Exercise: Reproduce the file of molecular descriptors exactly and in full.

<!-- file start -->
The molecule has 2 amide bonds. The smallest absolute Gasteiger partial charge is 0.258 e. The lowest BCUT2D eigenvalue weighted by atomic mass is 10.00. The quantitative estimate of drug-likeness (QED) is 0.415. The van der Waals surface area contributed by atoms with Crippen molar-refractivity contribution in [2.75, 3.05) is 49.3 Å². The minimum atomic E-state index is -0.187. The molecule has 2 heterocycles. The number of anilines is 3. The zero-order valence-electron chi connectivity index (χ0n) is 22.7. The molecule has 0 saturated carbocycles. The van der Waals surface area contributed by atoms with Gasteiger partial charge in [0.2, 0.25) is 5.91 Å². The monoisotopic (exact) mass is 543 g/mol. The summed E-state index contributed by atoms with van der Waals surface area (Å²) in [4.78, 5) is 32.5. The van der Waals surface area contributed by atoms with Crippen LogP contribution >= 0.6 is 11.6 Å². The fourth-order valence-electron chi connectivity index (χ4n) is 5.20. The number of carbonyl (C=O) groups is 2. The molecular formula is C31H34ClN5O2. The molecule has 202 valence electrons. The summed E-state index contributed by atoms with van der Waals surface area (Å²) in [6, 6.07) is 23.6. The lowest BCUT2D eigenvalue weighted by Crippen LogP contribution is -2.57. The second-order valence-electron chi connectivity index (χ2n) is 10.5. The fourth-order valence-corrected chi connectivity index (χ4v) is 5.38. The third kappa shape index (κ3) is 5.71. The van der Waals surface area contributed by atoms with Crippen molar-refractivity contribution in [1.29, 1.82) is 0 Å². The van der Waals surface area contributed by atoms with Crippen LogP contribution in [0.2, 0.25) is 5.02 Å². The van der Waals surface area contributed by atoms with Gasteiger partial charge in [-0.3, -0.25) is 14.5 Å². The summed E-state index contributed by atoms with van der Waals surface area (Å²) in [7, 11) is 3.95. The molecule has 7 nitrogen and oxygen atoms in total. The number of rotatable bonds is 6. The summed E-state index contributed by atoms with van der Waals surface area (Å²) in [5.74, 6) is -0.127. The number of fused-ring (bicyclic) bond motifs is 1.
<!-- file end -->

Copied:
The molecule has 2 amide bonds. The smallest absolute Gasteiger partial charge is 0.258 e. The lowest BCUT2D eigenvalue weighted by atomic mass is 10.00. The quantitative estimate of drug-likeness (QED) is 0.415. The van der Waals surface area contributed by atoms with Crippen molar-refractivity contribution in [2.75, 3.05) is 49.3 Å². The minimum atomic E-state index is -0.187. The molecule has 2 heterocycles. The number of anilines is 3. The zero-order valence-electron chi connectivity index (χ0n) is 22.7. The molecule has 0 saturated carbocycles. The van der Waals surface area contributed by atoms with Gasteiger partial charge in [0.2, 0.25) is 5.91 Å². The monoisotopic (exact) mass is 543 g/mol. The summed E-state index contributed by atoms with van der Waals surface area (Å²) in [4.78, 5) is 32.5. The van der Waals surface area contributed by atoms with Crippen LogP contribution >= 0.6 is 11.6 Å². The fourth-order valence-electron chi connectivity index (χ4n) is 5.20. The number of carbonyl (C=O) groups is 2. The molecular formula is C31H34ClN5O2. The molecule has 202 valence electrons. The summed E-state index contributed by atoms with van der Waals surface area (Å²) in [6, 6.07) is 23.6. The lowest BCUT2D eigenvalue weighted by Crippen LogP contribution is -2.57. The second-order valence-electron chi connectivity index (χ2n) is 10.5. The fourth-order valence-corrected chi connectivity index (χ4v) is 5.38. The third kappa shape index (κ3) is 5.71. The van der Waals surface area contributed by atoms with Crippen molar-refractivity contribution in [1.29, 1.82) is 0 Å². The van der Waals surface area contributed by atoms with Crippen LogP contribution in [0.2, 0.25) is 5.02 Å². The van der Waals surface area contributed by atoms with Gasteiger partial charge in [-0.3, -0.25) is 14.5 Å². The summed E-state index contributed by atoms with van der Waals surface area (Å²) in [7, 11) is 3.95. The molecule has 7 nitrogen and oxygen atoms in total. The number of rotatable bonds is 6. The summed E-state index contributed by atoms with van der Waals surface area (Å²) in [5.74, 6) is -0.127. The number of fused-ring (bicyclic) bond motifs is 1.